Earthdate

Synopsis

The crew enters a void in the Delta Quadrant, an area without any stars of 2 light-years radius. The crew morale is very low as the vast emptiness gets to them. The episode starts in the Holodeck, and I was afraid this would be another Holodeck malfunctions story. However, when the ship loses power, the plot goes in a completely different direction - it turns out someone is living in the emptiness—a hostile creature. Soon after, the ship encounters another living form - a ship emitting large doses of radiation piloted by Emck, a Malon. The strange ship offers help with quick passing of the void on one condition - Jenway is to transport the creature to their ship.

Jenway, challenged
Jenway, challenged [source]

Jenway being Jenway, declines and decides to first talk with the now-imprisoned alien. It informs her that they are a dying breed due to the poisoning of space by Emck. It is soon revealed that Emck’s job is to drop toxic waste, a by-product of Malon industries. Jenway tries to give Voyager’s technology to Emck, but he refuses, as clean energy would ruin his business. Jenwey then orders her crew to go into a vortex leading out of the void while she stays behind and destroys it so Malons can no longer dump their waste. The staff, however, goes to mutiny. Jenway agrees, and Voyager fires torpedoes as it enters the vortex. The episode ends with the crew seeing stars again.

Impressions

What a nice start for season 6, but also a wasted potential. While the main plot is what Star Trek does best and the special effects are becoming great, the period between entering the void and the ship losing power could be filled with the crew’s intimate moments. I said it before, and I’ll repeat it - Voyager is in deep need of idle moments where people could simply hang out. Some chats, some banter, maybe a dinner or a classic concert. Next Generation’s greatest strength was not in the SciFi elements but in the people living on Enterprise. I understand that Voyager faces incomparable dangers. Picard was always close to home, so even in the most severe of circumcisions could ask for help from Starfleet. Voyager, however, is always in hostile space, fighting for resources. Jenwey keeps her humanity and hunger for exploration, but her mission is survival. But why can’t we have a Shakespearean performance? Yes, we get glimpses here and there, but we deserve more.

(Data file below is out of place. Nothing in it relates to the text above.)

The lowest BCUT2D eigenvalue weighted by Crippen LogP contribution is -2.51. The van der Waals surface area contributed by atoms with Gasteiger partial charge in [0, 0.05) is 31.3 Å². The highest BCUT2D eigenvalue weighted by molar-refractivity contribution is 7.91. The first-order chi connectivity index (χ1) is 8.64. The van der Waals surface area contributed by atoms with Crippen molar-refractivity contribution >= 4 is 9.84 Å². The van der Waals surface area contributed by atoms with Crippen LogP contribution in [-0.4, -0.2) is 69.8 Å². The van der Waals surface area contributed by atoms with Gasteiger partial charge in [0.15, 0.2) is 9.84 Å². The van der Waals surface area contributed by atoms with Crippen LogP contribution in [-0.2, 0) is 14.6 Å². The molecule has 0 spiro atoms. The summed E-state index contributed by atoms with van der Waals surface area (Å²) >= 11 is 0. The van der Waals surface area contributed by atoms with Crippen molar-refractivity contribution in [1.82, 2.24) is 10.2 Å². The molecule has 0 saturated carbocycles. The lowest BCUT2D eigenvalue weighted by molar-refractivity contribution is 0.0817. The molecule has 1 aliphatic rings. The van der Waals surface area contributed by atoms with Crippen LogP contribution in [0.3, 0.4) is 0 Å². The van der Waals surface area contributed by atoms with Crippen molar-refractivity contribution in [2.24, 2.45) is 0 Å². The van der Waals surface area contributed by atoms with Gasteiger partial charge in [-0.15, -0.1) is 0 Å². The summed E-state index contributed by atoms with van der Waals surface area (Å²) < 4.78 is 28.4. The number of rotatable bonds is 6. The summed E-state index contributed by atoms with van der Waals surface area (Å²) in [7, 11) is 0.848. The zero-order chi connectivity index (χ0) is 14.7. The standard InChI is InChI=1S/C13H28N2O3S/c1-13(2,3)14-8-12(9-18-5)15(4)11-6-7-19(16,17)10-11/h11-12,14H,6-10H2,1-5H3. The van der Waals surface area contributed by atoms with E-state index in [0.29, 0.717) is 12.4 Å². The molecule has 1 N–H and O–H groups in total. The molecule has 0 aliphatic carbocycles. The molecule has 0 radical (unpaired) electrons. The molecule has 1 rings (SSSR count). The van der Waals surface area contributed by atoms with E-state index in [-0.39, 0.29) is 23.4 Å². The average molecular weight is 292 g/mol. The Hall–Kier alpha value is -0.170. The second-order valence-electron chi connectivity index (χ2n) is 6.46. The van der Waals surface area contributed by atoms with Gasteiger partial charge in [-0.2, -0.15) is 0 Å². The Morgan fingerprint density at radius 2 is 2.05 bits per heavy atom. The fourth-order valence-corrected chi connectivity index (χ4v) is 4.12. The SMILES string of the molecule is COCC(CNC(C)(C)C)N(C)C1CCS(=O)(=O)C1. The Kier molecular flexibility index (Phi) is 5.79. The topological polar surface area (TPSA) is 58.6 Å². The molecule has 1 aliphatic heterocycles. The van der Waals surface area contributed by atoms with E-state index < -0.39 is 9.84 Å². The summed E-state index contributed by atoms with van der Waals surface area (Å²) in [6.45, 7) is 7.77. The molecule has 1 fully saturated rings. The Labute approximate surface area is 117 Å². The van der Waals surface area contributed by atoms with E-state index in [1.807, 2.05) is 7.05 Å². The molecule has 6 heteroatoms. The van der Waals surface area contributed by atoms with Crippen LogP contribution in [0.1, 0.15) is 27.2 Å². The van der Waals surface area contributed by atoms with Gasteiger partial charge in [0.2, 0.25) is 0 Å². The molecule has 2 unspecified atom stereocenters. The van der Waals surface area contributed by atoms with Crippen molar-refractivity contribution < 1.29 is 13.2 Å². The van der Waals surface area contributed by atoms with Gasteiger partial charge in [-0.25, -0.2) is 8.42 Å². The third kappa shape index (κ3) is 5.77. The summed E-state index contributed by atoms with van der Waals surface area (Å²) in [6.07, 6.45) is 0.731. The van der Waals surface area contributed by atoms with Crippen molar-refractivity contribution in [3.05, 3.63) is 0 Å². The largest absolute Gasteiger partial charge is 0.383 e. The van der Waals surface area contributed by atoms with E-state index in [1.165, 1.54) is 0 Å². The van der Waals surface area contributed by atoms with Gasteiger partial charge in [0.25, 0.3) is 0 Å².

But what strikes me most is how Jenway grew on me. First, she annoyed me. She was always the loudest and greatest. She knew tactics better than her military officers, engineering better than her engineers, and perfect diplomacy? For here is just another Tuesday. She was the anti-Picard, who always treated his crew with dignity and admiration (sans Wesley) But I learned that she is the captain Voyager needs. The Delta Quadrant is so hostile that the crew needs a decisive leader. She also changed, however. She knows that she puts the crew at constant risk, and this is the episode that confronts it.

There’s a lot more to her that she allows the crew (and the viewer) to see. She is fully aware of the burden on her arms and how much she relies on her judgment. This is why the mutiny is fulfilling. She finally allows the crew to decide! There is no fight in her, but rather a relief. The old Jenway would not agree to a plan contrary to her own. The previous 4 years in the Quadrant have taught her to trust others. I wonder if this will in any way impact her in the future.

Doctor factor

Not satisfactory. He was there, but not enough.